Dry Mushing

Walking, cycling, paddling and driving are all popular forms of travel in the Lake District but how about dry mushing? There aren't many places in the UK where you can go husky sledding! These dogs love to run so save your legs and enjoy the exhilaration and ride.

A Tricky Descent

This adventure may not be energetic (unless of course you do it in reverse and tackle the climb on a mountain bike!) but it will get your adrenaline rushing. Together, the Hardknott and Wynrose passes hold the claim of being the trickiest roads to drive in Britain. Whether or not you agree with the assessment, they will certainly test your driving skills and are not for the faint hearted! The reward is a tremendous sense of accomplishment and incredible views of the achingly beautiful scenery.


Kayaker on Derwent Water
Kayaking on Derwent Water

With some 16 'lakes' in the Lake District, it is hardly surprising that there are endless opportunities for kayaking (and canoeing). Coniston Water, Derwentwater and Lake Windermere and all good paddling places but if you don't have a kayak or want instruction, contact a company like West Lakes Adventure.

Ghyll Scrambling or Canyoning

If you are not afraid of getting wet and your idea of a fun day out is scrambling across rocks, whizzing down rocky gulleys and jumping in and out of water, then you are sure to love a day ghyll scrambling (great for families) or canyoning (for those a little braver). Father and son team, Andy and Chris Brown, will help you tackle everything the dramatic Lakeland terrain throws at you (whether you have two or four legs!) and promises a great day of fun whatever the weather. There are many outdoor adventure companies including Keswick Extreme who also offer rock climbing, abseiling and white-water tubing (or lazy tubing for the less adventurous) which looks really fun.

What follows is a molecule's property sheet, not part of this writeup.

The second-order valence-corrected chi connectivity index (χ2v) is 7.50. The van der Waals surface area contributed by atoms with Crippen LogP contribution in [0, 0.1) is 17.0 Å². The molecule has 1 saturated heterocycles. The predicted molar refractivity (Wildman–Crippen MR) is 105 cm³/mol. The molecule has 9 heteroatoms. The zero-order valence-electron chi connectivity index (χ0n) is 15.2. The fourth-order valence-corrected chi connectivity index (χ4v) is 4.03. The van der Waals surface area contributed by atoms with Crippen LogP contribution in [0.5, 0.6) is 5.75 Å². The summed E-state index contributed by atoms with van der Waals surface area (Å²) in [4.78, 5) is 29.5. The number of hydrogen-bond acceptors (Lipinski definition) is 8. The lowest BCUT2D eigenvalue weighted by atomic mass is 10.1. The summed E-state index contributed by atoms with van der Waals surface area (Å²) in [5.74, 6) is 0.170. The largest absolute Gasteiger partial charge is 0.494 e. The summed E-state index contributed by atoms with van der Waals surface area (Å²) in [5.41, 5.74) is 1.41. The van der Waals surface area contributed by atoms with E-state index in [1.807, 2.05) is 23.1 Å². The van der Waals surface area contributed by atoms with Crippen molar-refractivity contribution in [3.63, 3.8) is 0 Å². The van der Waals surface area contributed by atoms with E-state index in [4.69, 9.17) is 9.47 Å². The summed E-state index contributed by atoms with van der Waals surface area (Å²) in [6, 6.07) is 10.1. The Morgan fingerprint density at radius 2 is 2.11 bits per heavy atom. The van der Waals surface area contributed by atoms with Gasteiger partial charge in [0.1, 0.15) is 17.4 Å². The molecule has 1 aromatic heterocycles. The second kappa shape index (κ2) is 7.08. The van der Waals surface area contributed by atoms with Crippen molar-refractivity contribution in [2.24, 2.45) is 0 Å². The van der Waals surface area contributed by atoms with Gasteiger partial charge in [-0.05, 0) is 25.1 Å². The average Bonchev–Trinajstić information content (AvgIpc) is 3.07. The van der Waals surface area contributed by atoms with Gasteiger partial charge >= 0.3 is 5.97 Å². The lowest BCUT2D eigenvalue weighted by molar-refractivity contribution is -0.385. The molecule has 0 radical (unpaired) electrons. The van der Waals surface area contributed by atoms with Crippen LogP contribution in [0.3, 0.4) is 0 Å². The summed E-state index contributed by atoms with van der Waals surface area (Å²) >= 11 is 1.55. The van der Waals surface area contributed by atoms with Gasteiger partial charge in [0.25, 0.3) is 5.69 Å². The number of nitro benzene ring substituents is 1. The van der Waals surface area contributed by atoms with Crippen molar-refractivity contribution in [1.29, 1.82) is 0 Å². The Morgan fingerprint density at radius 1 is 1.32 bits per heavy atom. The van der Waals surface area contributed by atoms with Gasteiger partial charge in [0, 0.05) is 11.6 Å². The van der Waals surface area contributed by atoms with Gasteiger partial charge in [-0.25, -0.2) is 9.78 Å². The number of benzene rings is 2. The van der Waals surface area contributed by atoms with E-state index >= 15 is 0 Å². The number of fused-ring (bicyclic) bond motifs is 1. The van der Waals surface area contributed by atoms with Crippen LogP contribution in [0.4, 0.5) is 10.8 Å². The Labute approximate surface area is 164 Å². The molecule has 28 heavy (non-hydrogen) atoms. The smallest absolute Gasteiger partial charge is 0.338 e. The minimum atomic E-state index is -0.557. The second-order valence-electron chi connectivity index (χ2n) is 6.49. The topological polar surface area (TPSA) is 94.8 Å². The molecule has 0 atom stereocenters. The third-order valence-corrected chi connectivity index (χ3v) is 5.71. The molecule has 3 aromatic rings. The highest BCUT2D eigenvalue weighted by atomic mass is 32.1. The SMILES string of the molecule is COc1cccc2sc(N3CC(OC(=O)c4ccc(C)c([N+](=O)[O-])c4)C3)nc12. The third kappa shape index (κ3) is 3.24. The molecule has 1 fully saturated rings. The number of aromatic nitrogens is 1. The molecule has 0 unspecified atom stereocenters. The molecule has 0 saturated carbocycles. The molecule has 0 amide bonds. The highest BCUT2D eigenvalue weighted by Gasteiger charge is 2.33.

Lazy Days

Tarn Hows
Tarn Hows, nr Coniston

Have we made it sound like the Lake District is non-stop fun? Well, yes it is, but that doesn't mean it can't be delightfully relaxing as well.

Tarn Hows

Tarn Hows will give you the sense of accomplishment that comes from walking around a lake, without you having to break into your emergency supply of Kendal Mint Cake (though we wouldn't blame you for wanting to - it's seriously moreish!). The nice flat walk is less than two miles and suitable for wheelchairs and buggies even when it rains. There are plenty of places to stop for a picnic and also a trail orienteering course if you like your walks mentally rather than physically challenging.

Langdale Valley